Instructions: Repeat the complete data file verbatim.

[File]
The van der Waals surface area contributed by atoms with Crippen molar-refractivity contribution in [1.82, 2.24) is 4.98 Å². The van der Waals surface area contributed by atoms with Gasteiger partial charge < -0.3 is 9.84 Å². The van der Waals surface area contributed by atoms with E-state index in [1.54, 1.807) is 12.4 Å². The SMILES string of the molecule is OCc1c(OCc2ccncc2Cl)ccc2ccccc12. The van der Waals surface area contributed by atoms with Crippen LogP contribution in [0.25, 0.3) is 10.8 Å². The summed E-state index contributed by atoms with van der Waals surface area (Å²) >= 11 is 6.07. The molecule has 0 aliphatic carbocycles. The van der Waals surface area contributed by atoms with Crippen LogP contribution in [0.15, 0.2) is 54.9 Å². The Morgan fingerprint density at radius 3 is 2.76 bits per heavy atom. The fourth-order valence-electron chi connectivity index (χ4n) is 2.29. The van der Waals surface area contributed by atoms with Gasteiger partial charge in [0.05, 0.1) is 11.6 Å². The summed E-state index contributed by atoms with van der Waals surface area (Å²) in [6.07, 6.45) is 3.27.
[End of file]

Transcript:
The van der Waals surface area contributed by atoms with Crippen molar-refractivity contribution in [1.82, 2.24) is 4.98 Å². The van der Waals surface area contributed by atoms with Gasteiger partial charge < -0.3 is 9.84 Å². The van der Waals surface area contributed by atoms with E-state index in [1.54, 1.807) is 12.4 Å². The SMILES string of the molecule is OCc1c(OCc2ccncc2Cl)ccc2ccccc12. The van der Waals surface area contributed by atoms with Crippen LogP contribution in [0.25, 0.3) is 10.8 Å². The summed E-state index contributed by atoms with van der Waals surface area (Å²) >= 11 is 6.07. The molecule has 0 aliphatic carbocycles. The van der Waals surface area contributed by atoms with Crippen LogP contribution in [0.15, 0.2) is 54.9 Å². The Morgan fingerprint density at radius 3 is 2.76 bits per heavy atom. The fourth-order valence-electron chi connectivity index (χ4n) is 2.29. The van der Waals surface area contributed by atoms with Gasteiger partial charge in [0.05, 0.1) is 11.6 Å². The summed E-state index contributed by atoms with van der Waals surface area (Å²) in [6.07, 6.45) is 3.27.